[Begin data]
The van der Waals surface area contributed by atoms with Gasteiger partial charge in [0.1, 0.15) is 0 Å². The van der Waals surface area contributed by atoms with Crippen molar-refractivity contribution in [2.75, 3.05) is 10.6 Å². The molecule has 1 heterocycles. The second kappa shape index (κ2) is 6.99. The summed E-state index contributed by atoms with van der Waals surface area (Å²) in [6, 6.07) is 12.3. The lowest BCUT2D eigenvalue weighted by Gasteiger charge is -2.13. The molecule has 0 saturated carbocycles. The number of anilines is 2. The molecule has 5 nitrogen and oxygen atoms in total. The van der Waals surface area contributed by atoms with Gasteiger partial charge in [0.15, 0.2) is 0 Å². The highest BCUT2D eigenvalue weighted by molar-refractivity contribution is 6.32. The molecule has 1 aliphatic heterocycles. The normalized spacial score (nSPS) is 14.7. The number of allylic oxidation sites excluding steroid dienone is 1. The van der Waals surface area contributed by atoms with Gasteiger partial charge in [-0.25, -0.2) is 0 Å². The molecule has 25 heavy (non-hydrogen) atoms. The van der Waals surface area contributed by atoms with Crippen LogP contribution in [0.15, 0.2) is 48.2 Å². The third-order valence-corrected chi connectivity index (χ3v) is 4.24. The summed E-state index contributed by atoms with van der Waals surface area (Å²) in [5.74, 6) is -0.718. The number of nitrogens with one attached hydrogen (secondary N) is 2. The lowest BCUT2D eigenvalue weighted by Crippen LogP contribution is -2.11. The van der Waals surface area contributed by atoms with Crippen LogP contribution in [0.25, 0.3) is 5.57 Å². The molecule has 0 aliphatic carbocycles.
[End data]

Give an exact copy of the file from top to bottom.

The van der Waals surface area contributed by atoms with Gasteiger partial charge in [0.1, 0.15) is 0 Å². The van der Waals surface area contributed by atoms with Crippen molar-refractivity contribution in [2.75, 3.05) is 10.6 Å². The molecule has 1 heterocycles. The second kappa shape index (κ2) is 6.99. The summed E-state index contributed by atoms with van der Waals surface area (Å²) in [6, 6.07) is 12.3. The lowest BCUT2D eigenvalue weighted by Gasteiger charge is -2.13. The molecule has 0 saturated carbocycles. The number of anilines is 2. The molecule has 5 nitrogen and oxygen atoms in total. The van der Waals surface area contributed by atoms with Gasteiger partial charge in [0.15, 0.2) is 0 Å². The highest BCUT2D eigenvalue weighted by molar-refractivity contribution is 6.32. The molecule has 1 aliphatic heterocycles. The normalized spacial score (nSPS) is 14.7. The number of allylic oxidation sites excluding steroid dienone is 1. The van der Waals surface area contributed by atoms with Gasteiger partial charge in [-0.25, -0.2) is 0 Å². The molecule has 25 heavy (non-hydrogen) atoms. The van der Waals surface area contributed by atoms with Crippen LogP contribution in [0.15, 0.2) is 48.2 Å². The third-order valence-corrected chi connectivity index (χ3v) is 4.24. The summed E-state index contributed by atoms with van der Waals surface area (Å²) in [5.74, 6) is -0.718. The number of nitrogens with one attached hydrogen (secondary N) is 2. The lowest BCUT2D eigenvalue weighted by Crippen LogP contribution is -2.11. The van der Waals surface area contributed by atoms with Crippen LogP contribution in [0.25, 0.3) is 5.57 Å². The molecule has 0 aliphatic carbocycles.